As for the modifiers used in this example, we’ve added HEM_Wireframe and the HEM_Twist class. The twist class is a neat modifier that gives interesting visual results and it’s really simple to implement. In this example we have an angle variable and an axis which is constant. However, you could probably play around with this and add variables for shifting the axis to generate more complex shape modifications.

void createModifiers() {
  HEM_Wireframe modifier = new HEM_Wireframe();
//These two methods will have the greatest effect 
//and should be relatively low values depending on your memory
  modifier.setStrutFacets(6).setMaximumStrutOffset( STRUTOFFSET );
//Finally add our modifier to our mesh
  if(STRUTOFFSET != 0) { // check we don't reach zero to avoid crashing our program
 //Twist class takes an angle & an axis which is set with 
 //Hemesh's WB_Line class (x1,y1,z1,x2,y2,z2);
   HEM_Twist twist = new HEM_Twist().setAngleFactor(TWISTANGLE);
   L = new WB_Line(0, 0, 400, 0, 0, -400);

Iterations of twisted shapes

Perhaps a little note on the HEM_Wireframe class that was seen in sketch E_cube_modif_strut in Part 1 of this tutorial. The HEM_Wireframe modifier converts the segments or edges of a shape into cylindrical struts with optional joint polyhedra at the vertices.It’s main use is to create structural geometry based on the mesh topology, or as an alternate method to achieve a rendered wireframe effect. Two methods will have the most effect visually on your form : modifier.setStrutFacets(10).setMaximumStrutOffset(15); Keep the StrutFacets to a limit of 10 otherwise your computer will begin to struggle. The StrutOffset value will increase the amount of offset on the structure and hence increase the modifier effect.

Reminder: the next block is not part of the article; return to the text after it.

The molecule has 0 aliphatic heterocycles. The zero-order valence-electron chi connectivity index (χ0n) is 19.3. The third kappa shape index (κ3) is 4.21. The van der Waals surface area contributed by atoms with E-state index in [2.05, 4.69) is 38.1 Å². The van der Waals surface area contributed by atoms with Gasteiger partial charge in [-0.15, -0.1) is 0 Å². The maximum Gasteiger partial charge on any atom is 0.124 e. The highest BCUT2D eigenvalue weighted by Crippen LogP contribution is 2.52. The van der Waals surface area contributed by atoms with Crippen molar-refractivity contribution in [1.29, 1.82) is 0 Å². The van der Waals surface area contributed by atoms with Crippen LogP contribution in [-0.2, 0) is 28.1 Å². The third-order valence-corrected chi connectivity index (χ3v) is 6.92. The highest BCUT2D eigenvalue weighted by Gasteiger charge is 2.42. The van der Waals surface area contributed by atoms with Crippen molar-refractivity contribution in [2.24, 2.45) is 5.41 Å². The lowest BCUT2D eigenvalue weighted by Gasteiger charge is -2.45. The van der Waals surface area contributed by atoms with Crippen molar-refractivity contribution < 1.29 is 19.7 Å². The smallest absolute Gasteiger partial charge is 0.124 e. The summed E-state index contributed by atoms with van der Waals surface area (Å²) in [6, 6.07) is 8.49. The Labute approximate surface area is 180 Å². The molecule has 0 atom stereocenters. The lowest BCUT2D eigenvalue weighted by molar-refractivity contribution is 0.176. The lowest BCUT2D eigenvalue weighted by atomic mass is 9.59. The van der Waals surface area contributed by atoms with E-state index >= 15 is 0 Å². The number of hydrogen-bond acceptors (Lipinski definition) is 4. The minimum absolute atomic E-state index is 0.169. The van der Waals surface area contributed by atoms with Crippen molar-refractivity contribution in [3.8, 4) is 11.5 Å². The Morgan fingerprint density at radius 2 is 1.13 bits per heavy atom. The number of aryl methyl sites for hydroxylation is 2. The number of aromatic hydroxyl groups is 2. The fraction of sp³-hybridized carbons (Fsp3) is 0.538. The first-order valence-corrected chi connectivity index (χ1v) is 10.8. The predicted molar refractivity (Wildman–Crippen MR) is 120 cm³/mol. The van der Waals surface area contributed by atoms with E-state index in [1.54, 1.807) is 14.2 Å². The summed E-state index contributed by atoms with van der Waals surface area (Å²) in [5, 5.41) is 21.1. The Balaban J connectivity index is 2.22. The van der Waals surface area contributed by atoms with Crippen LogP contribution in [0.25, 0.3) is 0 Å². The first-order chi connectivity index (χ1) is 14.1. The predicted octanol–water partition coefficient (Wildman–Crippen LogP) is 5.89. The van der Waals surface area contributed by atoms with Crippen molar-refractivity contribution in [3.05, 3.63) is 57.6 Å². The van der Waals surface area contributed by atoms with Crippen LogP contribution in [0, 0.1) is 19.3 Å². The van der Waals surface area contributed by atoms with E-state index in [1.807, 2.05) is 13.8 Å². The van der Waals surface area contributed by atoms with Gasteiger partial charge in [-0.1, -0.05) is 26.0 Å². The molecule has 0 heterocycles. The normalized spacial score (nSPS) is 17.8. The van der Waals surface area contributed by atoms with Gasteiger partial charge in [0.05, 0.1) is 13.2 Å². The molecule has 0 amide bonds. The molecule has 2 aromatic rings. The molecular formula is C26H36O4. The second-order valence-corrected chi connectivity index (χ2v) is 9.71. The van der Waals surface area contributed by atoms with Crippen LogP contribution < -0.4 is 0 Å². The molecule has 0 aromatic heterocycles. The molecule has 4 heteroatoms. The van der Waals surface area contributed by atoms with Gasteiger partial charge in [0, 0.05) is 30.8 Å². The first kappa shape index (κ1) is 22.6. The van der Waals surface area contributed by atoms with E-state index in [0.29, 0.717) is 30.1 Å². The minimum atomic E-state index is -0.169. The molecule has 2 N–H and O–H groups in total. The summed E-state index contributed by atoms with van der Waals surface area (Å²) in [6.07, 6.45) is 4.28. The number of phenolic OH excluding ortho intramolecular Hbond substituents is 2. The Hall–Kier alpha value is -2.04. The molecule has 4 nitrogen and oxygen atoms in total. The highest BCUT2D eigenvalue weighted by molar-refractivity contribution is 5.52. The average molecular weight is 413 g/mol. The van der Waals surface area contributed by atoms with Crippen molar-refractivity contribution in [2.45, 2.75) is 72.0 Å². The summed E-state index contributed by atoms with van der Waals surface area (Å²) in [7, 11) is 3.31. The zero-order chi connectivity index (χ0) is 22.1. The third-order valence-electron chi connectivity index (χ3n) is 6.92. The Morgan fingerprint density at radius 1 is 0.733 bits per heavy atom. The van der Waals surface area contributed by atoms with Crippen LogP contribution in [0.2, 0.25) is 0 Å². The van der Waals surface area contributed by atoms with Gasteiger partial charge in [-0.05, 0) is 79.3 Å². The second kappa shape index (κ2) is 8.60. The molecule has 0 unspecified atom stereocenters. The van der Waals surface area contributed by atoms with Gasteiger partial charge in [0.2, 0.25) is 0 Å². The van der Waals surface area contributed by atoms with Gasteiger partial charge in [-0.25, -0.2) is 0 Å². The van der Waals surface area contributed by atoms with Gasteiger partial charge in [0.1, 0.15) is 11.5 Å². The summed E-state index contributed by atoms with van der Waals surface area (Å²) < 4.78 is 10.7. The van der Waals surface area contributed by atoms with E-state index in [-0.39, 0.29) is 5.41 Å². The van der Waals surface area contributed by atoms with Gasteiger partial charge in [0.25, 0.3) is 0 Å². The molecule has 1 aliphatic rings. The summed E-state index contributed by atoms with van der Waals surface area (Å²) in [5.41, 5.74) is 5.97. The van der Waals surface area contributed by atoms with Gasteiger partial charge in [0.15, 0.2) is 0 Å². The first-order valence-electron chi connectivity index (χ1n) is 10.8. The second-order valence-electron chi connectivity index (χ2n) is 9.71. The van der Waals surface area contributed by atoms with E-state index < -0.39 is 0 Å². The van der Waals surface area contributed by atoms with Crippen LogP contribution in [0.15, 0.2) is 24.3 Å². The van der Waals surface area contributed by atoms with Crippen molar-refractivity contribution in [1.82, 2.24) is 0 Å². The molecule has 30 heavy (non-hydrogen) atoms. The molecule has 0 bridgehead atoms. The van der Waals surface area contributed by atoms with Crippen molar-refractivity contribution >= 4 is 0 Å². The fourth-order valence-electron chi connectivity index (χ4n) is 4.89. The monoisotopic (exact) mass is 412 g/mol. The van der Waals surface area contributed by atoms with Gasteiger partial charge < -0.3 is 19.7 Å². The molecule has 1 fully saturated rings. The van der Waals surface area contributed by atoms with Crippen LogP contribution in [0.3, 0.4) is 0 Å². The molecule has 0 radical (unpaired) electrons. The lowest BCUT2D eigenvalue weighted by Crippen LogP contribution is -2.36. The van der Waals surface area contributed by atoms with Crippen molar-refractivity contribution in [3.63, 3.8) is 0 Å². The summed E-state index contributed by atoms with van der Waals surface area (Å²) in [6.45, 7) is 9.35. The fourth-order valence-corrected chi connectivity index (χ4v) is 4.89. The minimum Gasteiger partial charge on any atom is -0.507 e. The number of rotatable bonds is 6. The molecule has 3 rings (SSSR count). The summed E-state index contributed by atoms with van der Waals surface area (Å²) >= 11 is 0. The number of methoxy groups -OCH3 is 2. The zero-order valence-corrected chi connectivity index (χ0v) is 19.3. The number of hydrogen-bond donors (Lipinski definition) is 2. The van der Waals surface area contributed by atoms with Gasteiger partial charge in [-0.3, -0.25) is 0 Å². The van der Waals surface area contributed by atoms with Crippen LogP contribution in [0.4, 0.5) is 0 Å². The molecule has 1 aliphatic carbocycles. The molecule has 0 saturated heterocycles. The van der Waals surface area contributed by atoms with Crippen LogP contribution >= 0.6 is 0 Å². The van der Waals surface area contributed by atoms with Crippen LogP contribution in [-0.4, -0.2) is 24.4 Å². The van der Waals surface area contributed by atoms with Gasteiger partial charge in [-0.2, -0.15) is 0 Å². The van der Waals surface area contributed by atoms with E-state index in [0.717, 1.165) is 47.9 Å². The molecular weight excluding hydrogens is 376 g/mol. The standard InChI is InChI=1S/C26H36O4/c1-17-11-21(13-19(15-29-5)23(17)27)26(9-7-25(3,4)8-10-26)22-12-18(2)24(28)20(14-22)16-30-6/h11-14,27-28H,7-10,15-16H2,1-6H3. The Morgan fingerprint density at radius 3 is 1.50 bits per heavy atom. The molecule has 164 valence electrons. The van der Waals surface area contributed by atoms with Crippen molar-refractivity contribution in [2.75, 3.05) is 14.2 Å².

In the last example, C_key_interface_03, a few more key interactions are added with extrusion & lattice modifiers to give a bit more variation. Notice that three different creators can be chosen using keys 1 – 3 and the UP/DOWN keys select the 13 Archimedean solids. However, what quickly becomes apparent with adding more and more keys is that we often forget which key does what. Equally it gets annoying having to look each time in the code to see which key modifies what. What we need is visual feedback that will make our system much easier to use. Or, to use the correct term, we need a GUI – a graphic user interface.

Iterations combining various modifiers to our shapes


ControlP5 is an additional library dedicated to creating sliders, buttons, radial dials and text input interfaces. Apologies should be made here as I use an older version of ControlP5 for this tutorial, simply because we can create a second frame and have all the graphical user elements in one window whilst keeping the other window for our visual. I will get around to posting an updated version for this in the future. In the meantime, you can download this earlier version at our github link.